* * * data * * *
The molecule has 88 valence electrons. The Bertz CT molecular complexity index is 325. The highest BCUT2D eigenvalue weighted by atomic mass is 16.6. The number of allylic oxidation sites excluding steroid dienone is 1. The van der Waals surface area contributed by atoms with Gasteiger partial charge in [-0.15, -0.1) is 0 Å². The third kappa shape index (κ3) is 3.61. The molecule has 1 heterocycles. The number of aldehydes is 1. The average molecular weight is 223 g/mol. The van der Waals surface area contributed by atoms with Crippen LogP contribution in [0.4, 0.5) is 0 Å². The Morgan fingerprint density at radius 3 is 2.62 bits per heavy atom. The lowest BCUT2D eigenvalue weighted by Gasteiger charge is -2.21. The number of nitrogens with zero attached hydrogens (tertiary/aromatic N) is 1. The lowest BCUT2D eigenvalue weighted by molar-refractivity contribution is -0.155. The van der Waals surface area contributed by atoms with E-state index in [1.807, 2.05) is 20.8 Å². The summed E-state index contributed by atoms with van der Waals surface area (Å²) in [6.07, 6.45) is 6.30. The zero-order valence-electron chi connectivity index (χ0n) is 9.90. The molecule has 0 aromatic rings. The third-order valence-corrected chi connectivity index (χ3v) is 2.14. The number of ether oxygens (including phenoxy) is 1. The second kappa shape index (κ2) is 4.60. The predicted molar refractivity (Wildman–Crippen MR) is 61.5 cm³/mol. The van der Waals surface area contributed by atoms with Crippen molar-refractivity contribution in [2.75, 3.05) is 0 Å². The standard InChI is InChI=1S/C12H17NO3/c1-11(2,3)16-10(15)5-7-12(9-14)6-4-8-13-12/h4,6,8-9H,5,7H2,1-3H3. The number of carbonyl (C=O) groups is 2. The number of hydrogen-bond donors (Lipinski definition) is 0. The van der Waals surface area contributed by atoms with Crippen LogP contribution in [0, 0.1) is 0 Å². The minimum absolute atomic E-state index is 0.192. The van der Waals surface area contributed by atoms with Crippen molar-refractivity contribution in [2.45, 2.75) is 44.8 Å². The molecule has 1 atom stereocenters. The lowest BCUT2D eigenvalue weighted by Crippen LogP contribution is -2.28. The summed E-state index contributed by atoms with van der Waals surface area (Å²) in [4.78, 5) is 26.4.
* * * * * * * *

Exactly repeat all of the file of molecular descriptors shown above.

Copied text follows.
The molecule has 88 valence electrons. The Bertz CT molecular complexity index is 325. The highest BCUT2D eigenvalue weighted by atomic mass is 16.6. The number of allylic oxidation sites excluding steroid dienone is 1. The van der Waals surface area contributed by atoms with Gasteiger partial charge in [-0.15, -0.1) is 0 Å². The third kappa shape index (κ3) is 3.61. The molecule has 1 heterocycles. The number of aldehydes is 1. The average molecular weight is 223 g/mol. The van der Waals surface area contributed by atoms with Crippen LogP contribution in [0.4, 0.5) is 0 Å². The Morgan fingerprint density at radius 3 is 2.62 bits per heavy atom. The lowest BCUT2D eigenvalue weighted by Gasteiger charge is -2.21. The number of nitrogens with zero attached hydrogens (tertiary/aromatic N) is 1. The lowest BCUT2D eigenvalue weighted by molar-refractivity contribution is -0.155. The van der Waals surface area contributed by atoms with E-state index in [1.807, 2.05) is 20.8 Å². The summed E-state index contributed by atoms with van der Waals surface area (Å²) in [6.07, 6.45) is 6.30. The zero-order valence-electron chi connectivity index (χ0n) is 9.90. The molecule has 0 aromatic rings. The third-order valence-corrected chi connectivity index (χ3v) is 2.14. The number of ether oxygens (including phenoxy) is 1. The second kappa shape index (κ2) is 4.60. The predicted molar refractivity (Wildman–Crippen MR) is 61.5 cm³/mol. The van der Waals surface area contributed by atoms with Crippen molar-refractivity contribution in [2.75, 3.05) is 0 Å². The standard InChI is InChI=1S/C12H17NO3/c1-11(2,3)16-10(15)5-7-12(9-14)6-4-8-13-12/h4,6,8-9H,5,7H2,1-3H3. The number of carbonyl (C=O) groups is 2. The number of hydrogen-bond donors (Lipinski definition) is 0. The van der Waals surface area contributed by atoms with Crippen LogP contribution in [0, 0.1) is 0 Å². The minimum absolute atomic E-state index is 0.192. The van der Waals surface area contributed by atoms with Crippen molar-refractivity contribution in [2.45, 2.75) is 44.8 Å². The molecule has 1 atom stereocenters. The lowest BCUT2D eigenvalue weighted by Crippen LogP contribution is -2.28. The summed E-state index contributed by atoms with van der Waals surface area (Å²) in [4.78, 5) is 26.4.